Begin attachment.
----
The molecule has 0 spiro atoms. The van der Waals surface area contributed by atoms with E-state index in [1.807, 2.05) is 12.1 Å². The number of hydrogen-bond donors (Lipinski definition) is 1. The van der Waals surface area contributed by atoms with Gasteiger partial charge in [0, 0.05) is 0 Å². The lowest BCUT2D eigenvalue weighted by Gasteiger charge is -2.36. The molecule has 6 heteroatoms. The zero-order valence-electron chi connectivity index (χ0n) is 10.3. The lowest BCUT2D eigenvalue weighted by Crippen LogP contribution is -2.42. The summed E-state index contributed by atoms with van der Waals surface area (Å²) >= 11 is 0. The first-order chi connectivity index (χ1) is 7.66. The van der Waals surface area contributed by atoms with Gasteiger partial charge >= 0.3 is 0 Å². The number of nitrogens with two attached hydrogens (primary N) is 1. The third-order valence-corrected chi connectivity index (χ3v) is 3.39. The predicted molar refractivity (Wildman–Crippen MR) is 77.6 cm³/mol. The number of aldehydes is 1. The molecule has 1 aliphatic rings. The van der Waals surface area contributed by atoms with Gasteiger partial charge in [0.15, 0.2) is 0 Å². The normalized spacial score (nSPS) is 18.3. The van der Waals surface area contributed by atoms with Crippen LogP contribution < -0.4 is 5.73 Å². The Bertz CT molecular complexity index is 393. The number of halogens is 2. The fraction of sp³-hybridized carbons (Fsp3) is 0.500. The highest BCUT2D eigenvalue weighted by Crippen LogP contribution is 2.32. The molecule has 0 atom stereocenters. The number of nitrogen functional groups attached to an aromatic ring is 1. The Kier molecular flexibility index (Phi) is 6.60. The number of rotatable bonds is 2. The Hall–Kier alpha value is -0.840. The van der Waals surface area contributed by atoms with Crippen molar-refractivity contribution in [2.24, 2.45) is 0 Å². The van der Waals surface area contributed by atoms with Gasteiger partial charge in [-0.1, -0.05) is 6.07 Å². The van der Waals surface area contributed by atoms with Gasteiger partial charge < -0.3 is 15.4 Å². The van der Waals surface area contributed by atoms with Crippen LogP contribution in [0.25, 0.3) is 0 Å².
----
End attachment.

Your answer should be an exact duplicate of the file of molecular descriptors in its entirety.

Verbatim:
The molecule has 0 spiro atoms. The van der Waals surface area contributed by atoms with E-state index in [1.807, 2.05) is 12.1 Å². The number of hydrogen-bond donors (Lipinski definition) is 1. The van der Waals surface area contributed by atoms with Gasteiger partial charge in [0, 0.05) is 0 Å². The lowest BCUT2D eigenvalue weighted by Gasteiger charge is -2.36. The molecule has 6 heteroatoms. The zero-order valence-electron chi connectivity index (χ0n) is 10.3. The lowest BCUT2D eigenvalue weighted by Crippen LogP contribution is -2.42. The summed E-state index contributed by atoms with van der Waals surface area (Å²) >= 11 is 0. The first-order chi connectivity index (χ1) is 7.66. The van der Waals surface area contributed by atoms with Gasteiger partial charge >= 0.3 is 0 Å². The number of nitrogens with two attached hydrogens (primary N) is 1. The third-order valence-corrected chi connectivity index (χ3v) is 3.39. The predicted molar refractivity (Wildman–Crippen MR) is 77.6 cm³/mol. The number of aldehydes is 1. The molecule has 1 aliphatic rings. The van der Waals surface area contributed by atoms with Gasteiger partial charge in [0.15, 0.2) is 0 Å². The normalized spacial score (nSPS) is 18.3. The van der Waals surface area contributed by atoms with Crippen LogP contribution < -0.4 is 5.73 Å². The Bertz CT molecular complexity index is 393. The number of halogens is 2. The fraction of sp³-hybridized carbons (Fsp3) is 0.500. The highest BCUT2D eigenvalue weighted by Crippen LogP contribution is 2.32. The molecule has 0 atom stereocenters. The number of nitrogen functional groups attached to an aromatic ring is 1. The Kier molecular flexibility index (Phi) is 6.60. The number of rotatable bonds is 2. The Hall–Kier alpha value is -0.840. The van der Waals surface area contributed by atoms with Crippen molar-refractivity contribution in [2.24, 2.45) is 0 Å². The van der Waals surface area contributed by atoms with Gasteiger partial charge in [-0.1, -0.05) is 6.07 Å². The van der Waals surface area contributed by atoms with Gasteiger partial charge < -0.3 is 15.4 Å². The van der Waals surface area contributed by atoms with Crippen LogP contribution in [0.25, 0.3) is 0 Å².